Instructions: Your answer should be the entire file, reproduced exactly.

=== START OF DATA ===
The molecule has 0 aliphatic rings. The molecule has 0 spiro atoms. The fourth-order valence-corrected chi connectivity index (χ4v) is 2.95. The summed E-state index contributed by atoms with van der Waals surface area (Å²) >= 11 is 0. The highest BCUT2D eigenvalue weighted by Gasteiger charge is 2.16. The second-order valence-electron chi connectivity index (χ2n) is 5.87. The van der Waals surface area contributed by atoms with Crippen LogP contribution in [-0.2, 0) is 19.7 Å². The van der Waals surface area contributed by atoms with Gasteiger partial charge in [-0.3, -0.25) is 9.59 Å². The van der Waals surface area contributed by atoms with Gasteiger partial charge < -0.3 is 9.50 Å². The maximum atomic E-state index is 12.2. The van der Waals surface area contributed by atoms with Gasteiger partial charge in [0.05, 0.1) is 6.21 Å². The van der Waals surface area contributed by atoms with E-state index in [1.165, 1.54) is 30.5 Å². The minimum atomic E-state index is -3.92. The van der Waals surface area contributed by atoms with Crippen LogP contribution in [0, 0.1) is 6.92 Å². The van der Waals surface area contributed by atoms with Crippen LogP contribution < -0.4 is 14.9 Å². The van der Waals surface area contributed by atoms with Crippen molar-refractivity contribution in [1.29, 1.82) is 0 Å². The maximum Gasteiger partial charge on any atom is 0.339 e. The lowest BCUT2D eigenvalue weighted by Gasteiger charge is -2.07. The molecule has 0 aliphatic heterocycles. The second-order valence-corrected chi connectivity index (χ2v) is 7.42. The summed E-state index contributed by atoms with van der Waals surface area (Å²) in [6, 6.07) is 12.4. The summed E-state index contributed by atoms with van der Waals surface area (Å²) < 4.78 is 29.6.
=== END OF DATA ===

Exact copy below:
The molecule has 0 aliphatic rings. The molecule has 0 spiro atoms. The fourth-order valence-corrected chi connectivity index (χ4v) is 2.95. The summed E-state index contributed by atoms with van der Waals surface area (Å²) >= 11 is 0. The highest BCUT2D eigenvalue weighted by Gasteiger charge is 2.16. The second-order valence-electron chi connectivity index (χ2n) is 5.87. The van der Waals surface area contributed by atoms with Crippen LogP contribution in [-0.2, 0) is 19.7 Å². The van der Waals surface area contributed by atoms with Gasteiger partial charge in [-0.3, -0.25) is 9.59 Å². The van der Waals surface area contributed by atoms with Gasteiger partial charge < -0.3 is 9.50 Å². The maximum atomic E-state index is 12.2. The van der Waals surface area contributed by atoms with Gasteiger partial charge in [0.05, 0.1) is 6.21 Å². The van der Waals surface area contributed by atoms with E-state index in [1.165, 1.54) is 30.5 Å². The minimum atomic E-state index is -3.92. The van der Waals surface area contributed by atoms with Crippen LogP contribution in [0, 0.1) is 6.92 Å². The van der Waals surface area contributed by atoms with Crippen LogP contribution < -0.4 is 14.9 Å². The van der Waals surface area contributed by atoms with Crippen molar-refractivity contribution in [1.29, 1.82) is 0 Å². The maximum Gasteiger partial charge on any atom is 0.339 e. The lowest BCUT2D eigenvalue weighted by Gasteiger charge is -2.07. The molecule has 0 aliphatic heterocycles. The second-order valence-corrected chi connectivity index (χ2v) is 7.42. The summed E-state index contributed by atoms with van der Waals surface area (Å²) in [6, 6.07) is 12.4. The summed E-state index contributed by atoms with van der Waals surface area (Å²) < 4.78 is 29.6.